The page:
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CONCACAF launch probe over Suriname vice-president game

·2-min read
Ronnie Brunswijk, the 60-year-old vice president of Suriname, picked himself to play in a CONCACAF League game on Tuesday (AFP/Louis ALFAISIE)

CONCACAF said Wednesday it had opened a disciplinary investigation in the wake of Suriname vice-president Ronnie Brunswijk's bizarre appearance in a regional club competition.

Brunswijk, the 60-year-old owner of Inter Moengotapoe, picked himself in the starting line-up for his team's CONCACAF League match against CD Olimpia of Honduras in Paramaribo on Tuesday.

Video circulated widely on social media following the game -- which saw Inter thrashed 6-0 -- showed Brunswijk appearing to distribute cash to Olimpia players in their locker room following the match.

"We are extremely concerned at the content of a video circulating on social media which raises potential integrity issues surrounding the CONCACAF League match between Inter Moengotapoe and CD Olimpia," CONCACAF, the regional governing body for football in North America, Central America and the Caribbean said in a statement on Wednesday.

"The matter is being referred to the CONCACAF Disciplinary Committee who will commence a formal investigation and a further update will be provided when that process has concluded."

Brunswijk played for 54 minutes in Inter's defeat on Tuesday, appearing alongside Damian Brunswijk -- who happens to be his son.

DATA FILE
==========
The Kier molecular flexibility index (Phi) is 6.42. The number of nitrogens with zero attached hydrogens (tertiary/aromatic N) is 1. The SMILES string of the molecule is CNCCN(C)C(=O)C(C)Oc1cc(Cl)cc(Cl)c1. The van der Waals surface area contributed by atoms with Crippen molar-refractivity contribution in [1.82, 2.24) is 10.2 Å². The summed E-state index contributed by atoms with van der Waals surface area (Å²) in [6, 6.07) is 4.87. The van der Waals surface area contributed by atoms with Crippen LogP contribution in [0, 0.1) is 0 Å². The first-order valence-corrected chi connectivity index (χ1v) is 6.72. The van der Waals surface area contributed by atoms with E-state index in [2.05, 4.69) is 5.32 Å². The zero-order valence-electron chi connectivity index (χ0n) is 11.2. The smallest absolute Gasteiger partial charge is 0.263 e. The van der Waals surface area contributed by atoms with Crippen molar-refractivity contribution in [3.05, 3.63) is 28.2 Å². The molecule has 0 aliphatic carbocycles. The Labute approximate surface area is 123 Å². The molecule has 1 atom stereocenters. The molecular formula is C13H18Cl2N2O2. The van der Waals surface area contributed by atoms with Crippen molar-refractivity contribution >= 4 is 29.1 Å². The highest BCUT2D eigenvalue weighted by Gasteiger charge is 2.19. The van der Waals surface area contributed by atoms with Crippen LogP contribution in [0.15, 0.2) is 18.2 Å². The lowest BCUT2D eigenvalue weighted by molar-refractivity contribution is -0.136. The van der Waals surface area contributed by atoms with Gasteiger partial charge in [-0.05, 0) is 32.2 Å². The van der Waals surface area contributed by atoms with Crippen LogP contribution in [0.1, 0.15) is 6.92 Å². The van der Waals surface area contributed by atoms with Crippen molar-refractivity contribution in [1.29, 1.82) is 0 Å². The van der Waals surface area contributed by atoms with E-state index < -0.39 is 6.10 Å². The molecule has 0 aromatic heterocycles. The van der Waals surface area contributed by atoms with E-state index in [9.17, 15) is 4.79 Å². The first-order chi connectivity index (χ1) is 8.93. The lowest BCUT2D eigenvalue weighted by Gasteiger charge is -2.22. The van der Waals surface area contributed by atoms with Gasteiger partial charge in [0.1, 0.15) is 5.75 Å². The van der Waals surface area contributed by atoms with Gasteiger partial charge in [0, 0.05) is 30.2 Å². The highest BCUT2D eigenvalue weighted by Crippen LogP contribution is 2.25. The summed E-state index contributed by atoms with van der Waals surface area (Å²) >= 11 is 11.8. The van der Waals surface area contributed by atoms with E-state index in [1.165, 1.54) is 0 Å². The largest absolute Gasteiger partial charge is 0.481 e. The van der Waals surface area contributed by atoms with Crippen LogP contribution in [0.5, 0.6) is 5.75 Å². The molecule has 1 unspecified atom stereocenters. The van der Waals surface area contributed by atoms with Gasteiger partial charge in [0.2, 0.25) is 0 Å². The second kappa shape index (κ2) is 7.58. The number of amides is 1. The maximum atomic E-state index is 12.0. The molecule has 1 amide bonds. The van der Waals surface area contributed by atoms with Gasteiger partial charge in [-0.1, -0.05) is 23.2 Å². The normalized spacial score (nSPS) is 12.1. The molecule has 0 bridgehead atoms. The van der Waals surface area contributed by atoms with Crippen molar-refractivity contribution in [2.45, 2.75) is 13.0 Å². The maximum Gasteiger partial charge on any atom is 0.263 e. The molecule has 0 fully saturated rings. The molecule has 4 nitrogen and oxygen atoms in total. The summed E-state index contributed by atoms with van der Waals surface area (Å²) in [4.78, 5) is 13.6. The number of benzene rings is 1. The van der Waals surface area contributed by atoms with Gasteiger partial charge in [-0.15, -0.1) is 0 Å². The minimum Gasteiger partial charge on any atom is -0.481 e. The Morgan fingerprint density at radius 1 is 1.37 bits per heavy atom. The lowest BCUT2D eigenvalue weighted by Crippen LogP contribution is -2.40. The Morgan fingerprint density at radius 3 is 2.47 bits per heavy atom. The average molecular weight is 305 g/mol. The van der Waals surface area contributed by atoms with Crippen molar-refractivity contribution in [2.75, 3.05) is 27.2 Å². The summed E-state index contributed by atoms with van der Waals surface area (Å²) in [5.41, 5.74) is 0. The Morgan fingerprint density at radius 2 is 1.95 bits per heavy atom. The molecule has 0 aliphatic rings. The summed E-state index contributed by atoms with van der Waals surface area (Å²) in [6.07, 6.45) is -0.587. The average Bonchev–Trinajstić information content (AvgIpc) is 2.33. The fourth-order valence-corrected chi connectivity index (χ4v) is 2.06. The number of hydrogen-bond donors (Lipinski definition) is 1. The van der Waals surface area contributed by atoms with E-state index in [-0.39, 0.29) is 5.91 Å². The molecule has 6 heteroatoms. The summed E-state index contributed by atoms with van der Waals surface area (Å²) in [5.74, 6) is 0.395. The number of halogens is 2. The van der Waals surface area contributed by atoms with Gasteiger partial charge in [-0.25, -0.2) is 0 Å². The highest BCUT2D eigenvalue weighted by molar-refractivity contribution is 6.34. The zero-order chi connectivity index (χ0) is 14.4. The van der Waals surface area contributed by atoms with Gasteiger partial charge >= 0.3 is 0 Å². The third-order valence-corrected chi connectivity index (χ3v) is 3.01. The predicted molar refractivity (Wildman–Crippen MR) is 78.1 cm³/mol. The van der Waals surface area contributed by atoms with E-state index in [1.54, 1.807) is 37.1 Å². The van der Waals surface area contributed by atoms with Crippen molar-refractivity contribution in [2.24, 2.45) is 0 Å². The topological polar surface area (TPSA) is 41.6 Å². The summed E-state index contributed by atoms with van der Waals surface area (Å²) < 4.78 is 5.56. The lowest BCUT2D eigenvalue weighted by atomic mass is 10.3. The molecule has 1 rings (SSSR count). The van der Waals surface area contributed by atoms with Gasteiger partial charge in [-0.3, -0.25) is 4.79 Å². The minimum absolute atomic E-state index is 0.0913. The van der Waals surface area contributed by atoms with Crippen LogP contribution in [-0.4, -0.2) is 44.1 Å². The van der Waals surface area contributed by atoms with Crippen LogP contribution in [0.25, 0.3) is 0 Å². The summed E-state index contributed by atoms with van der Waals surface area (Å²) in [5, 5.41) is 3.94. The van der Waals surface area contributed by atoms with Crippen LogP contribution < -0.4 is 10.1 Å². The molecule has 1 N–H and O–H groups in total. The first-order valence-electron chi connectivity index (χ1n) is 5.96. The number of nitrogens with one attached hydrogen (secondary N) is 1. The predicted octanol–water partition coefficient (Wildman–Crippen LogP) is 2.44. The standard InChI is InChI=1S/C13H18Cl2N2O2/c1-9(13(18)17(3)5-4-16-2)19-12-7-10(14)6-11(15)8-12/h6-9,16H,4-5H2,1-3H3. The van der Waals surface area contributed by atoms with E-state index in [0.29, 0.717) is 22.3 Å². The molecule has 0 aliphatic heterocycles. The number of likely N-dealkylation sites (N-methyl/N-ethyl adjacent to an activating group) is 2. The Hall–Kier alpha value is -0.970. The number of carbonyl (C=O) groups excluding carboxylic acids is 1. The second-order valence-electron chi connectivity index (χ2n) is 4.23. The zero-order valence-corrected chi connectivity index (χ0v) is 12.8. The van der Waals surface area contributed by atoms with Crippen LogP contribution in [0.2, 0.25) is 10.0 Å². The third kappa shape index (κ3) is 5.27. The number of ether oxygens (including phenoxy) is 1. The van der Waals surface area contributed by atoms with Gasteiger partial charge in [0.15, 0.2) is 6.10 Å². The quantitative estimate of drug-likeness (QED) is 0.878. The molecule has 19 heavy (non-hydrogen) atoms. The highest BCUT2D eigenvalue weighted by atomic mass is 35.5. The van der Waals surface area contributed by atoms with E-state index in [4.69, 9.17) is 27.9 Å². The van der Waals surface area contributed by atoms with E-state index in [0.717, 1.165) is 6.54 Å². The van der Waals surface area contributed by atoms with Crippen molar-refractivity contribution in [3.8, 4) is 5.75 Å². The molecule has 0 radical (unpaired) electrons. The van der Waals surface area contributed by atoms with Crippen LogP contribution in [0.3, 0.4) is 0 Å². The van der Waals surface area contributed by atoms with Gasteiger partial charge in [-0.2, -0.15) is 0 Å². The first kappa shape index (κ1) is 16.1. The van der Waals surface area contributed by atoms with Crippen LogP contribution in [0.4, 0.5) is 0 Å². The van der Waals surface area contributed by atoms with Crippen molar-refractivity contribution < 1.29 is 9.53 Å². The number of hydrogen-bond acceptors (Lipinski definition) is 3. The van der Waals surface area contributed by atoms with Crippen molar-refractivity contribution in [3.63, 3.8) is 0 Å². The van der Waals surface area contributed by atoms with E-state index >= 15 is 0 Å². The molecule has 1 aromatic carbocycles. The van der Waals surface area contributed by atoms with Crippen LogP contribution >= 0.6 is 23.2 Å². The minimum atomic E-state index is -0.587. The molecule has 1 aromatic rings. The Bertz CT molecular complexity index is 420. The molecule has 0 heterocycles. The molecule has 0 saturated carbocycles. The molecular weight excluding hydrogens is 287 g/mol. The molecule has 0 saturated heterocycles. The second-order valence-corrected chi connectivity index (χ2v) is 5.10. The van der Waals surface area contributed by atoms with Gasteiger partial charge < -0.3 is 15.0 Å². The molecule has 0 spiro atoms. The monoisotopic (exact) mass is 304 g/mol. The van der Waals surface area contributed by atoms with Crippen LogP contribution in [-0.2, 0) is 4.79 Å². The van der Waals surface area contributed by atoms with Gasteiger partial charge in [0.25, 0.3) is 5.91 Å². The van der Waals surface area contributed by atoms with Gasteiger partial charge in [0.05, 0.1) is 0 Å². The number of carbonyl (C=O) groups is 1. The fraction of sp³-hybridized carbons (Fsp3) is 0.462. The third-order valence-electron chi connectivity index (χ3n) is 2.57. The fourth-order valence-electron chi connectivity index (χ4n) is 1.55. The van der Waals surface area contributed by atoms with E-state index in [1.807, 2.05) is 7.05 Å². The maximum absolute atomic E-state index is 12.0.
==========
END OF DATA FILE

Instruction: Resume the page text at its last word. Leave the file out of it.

The episode is just the latest in Brunswijk's colourful life and times. A former army sergeant and ex-rebel leader, Brunswijk participated in Suriname's civil war in the 1980s against then-dictator Desi Bouterse.

Today Brunswijk is a wealthy businessman as well as a politician, but in 1999 he was found guilty in absentia of drug trafficking and sentenced to eight years in prison by a court in the Netherlands, Suriname's former colonial ruler.

A French court found him guilty for the same crime and in 2000 sentenced him to 10 years prison.

Brunswijk however is safe at home, as Suriname does not extradite its citizens.

First elected to parliament in 2005, Brunswijk formed an alliance with the head of the main political opposition, former justice minister Chandrikapersad Santokhi.

Brunswijk will not join in his team's second leg game in Honduras, since he cannot leave the country without risk of facing legal trouble.


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